Home Americans walk less than others throughout world; safety could be key to reversing the trend

Americans walk less than others throughout world; safety could be key to reversing the trend

pedestrians in crosswalk
(© ambrozinio – stock.adobe.com)

A professor at Virginia Tech has been studying why people walk less in the United States – and his findings show it’s because “it’s more dangerous to walk here.”

Ralph Buehler, a professor of urban affairs and planning at Virginia Tech, said walking conditions are worse for Americans compared to other countries.

“So we’re caught in a bit of a spiral that discourages walking and encourages driving in the U.S.,” he said.

A recent article published in Sustainability, an international open-access academic journal, show that overall Americans walk less than individuals in many other countries while also having a higher walking fatality rate per kilometer walked.

“We were interested in figuring out how more people can walk while increasing pedestrian safety,” said Buehler, who completed the project with John Pucher of Rutgers University. “Walking doesn’t have to be a means of transport of last resort. There are tools and policies out there to make it safer and more attractive.”

For example, according to the study, Americans make fewer than half of the walking trips per day compared to Britons yet are about six times more likely to be killed while walking per mile traveled.

The 11 countries studied from 1990-2020 all saw pedestrian fatalities per capita decrease, but the numbers dropped substantially less in the U.S. Americans had a 26 percent decrease compared to 78 percent in the U.K., for example.

Other countries also worked to improve pedestrian safety from 2010-2020. The U.S. saw a 25 percent rise in pedestrian fatalities over the decade.

“It’s not only that walking is less safe in the U.S., the trends in walking safety are going in the wrong direction,” Buehler said.

A cultural shift that prioritizes pedestrians during the roadway planning process is needed to change the culture in the U.S., the authors say.

“We in the U.S. walk less even though there are a large number of trips that would be short enough,” Buehler said. “For example, Northern New Jersey has roughly the population density of the Netherlands, but it’s been planned for cars. So across the street you can see your destination, but because in between there is a six-lane roadway with no crosswalk, it’s very dangerous or impossible to get there.”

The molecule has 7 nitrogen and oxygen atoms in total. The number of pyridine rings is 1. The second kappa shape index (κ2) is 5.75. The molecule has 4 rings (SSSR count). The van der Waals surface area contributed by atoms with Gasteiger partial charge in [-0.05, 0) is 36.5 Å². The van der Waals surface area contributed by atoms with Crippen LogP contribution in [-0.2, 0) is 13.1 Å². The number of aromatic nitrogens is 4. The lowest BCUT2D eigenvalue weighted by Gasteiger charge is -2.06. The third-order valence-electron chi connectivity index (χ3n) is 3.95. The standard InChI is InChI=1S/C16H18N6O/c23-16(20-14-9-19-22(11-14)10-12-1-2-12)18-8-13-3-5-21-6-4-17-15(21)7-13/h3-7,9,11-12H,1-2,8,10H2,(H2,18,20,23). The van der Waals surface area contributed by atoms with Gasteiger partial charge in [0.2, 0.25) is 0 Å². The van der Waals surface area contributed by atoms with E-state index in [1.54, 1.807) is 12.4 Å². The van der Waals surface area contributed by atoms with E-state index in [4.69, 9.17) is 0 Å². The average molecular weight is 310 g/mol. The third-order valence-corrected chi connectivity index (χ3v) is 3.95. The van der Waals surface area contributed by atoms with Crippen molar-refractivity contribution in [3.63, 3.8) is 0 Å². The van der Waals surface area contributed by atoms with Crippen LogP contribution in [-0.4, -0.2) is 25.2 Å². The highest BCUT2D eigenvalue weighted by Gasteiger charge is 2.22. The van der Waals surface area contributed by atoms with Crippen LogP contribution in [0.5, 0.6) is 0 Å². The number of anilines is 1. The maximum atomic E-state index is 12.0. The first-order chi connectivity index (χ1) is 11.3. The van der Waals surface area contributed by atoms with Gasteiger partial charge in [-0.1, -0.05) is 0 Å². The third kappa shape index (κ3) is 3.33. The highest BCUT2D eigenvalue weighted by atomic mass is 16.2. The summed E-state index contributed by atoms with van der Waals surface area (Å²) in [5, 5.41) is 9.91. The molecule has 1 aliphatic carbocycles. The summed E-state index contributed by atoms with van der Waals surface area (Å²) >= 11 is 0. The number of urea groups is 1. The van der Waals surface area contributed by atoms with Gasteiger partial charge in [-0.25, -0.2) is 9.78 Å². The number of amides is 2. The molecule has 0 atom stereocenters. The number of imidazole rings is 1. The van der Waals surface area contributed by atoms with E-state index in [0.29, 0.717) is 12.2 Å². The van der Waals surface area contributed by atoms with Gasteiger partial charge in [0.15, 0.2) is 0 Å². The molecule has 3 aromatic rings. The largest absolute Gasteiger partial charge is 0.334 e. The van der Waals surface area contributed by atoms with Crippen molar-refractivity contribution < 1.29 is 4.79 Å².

Lower speed limits, enforced by both police and traffic cameras, as well as tightened laws related to drunk and distractive driving could greatly benefit safety for both drivers and walkers, according to the authors.

“If a pedestrian gets hit, we often sort of blame the victim,” Buehler said. “We have to put the responsibility of avoiding that on the people who operate the two-ton machines rather than the people who are walking and have no physical protection around them.”

Many countries with safer walking rates also have more restrictive driving regulations.

“One of the most dangerous jobs in the U.S. is that of a crossing guard,” Buehler said. “So it’s very dangerous, even around schools, for kids to walk to schools. As a result, parents decide to drive them to school and then there are even more cars driving around those schools.”

The warmer weather may also provide an opportunity to play a critical role in making communities safer for foot travel.

“People who are out and walk daily, they know about dangerous situations, they know about the sidewalk missing links, they know about the traffic signals that don’t work,” Buehler said. “They have to talk to their local politicians, their town and city engineers, because what we’re finding again and again is those folks don’t really know what’s out there.”

Crystal Graham

Crystal Graham

Crystal Abbe Graham is the regional editor of Augusta Free Press. A 1999 graduate of Virginia Tech, she has worked for nearly 25 years as a reporter and editor for several Virginia publications, written a book, and garnered more than a dozen Virginia Press Association awards for writing and graphic design. She was the co-host of "Viewpoints," a weekly TV news show, and co-host of Virginia Tonight, a nightly TV news show. Her work on "Virginia Tonight" earned her a national Telly award for excellence in television.